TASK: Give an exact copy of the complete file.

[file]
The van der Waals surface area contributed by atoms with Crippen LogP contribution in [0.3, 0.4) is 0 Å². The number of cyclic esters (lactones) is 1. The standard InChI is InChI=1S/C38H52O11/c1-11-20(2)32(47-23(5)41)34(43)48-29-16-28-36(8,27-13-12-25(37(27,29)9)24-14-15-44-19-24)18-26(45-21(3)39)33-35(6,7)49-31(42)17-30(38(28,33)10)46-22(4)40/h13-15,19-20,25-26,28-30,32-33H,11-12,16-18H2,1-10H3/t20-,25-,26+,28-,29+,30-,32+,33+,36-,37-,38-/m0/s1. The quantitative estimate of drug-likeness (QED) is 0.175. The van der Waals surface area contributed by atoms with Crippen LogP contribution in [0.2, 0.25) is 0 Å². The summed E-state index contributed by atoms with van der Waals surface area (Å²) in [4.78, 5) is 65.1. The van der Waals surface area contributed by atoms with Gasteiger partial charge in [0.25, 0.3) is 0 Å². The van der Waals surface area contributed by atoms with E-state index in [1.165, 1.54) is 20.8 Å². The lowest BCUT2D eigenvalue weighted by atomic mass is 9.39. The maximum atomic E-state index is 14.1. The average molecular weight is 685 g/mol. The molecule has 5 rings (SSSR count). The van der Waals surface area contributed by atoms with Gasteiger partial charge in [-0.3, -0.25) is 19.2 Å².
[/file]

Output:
The van der Waals surface area contributed by atoms with Crippen LogP contribution in [0.3, 0.4) is 0 Å². The number of cyclic esters (lactones) is 1. The standard InChI is InChI=1S/C38H52O11/c1-11-20(2)32(47-23(5)41)34(43)48-29-16-28-36(8,27-13-12-25(37(27,29)9)24-14-15-44-19-24)18-26(45-21(3)39)33-35(6,7)49-31(42)17-30(38(28,33)10)46-22(4)40/h13-15,19-20,25-26,28-30,32-33H,11-12,16-18H2,1-10H3/t20-,25-,26+,28-,29+,30-,32+,33+,36-,37-,38-/m0/s1. The quantitative estimate of drug-likeness (QED) is 0.175. The van der Waals surface area contributed by atoms with Crippen LogP contribution in [0.2, 0.25) is 0 Å². The summed E-state index contributed by atoms with van der Waals surface area (Å²) in [4.78, 5) is 65.1. The van der Waals surface area contributed by atoms with Gasteiger partial charge in [0.25, 0.3) is 0 Å². The van der Waals surface area contributed by atoms with E-state index in [1.165, 1.54) is 20.8 Å². The lowest BCUT2D eigenvalue weighted by atomic mass is 9.39. The maximum atomic E-state index is 14.1. The average molecular weight is 685 g/mol. The molecule has 5 rings (SSSR count). The van der Waals surface area contributed by atoms with Gasteiger partial charge in [-0.3, -0.25) is 19.2 Å².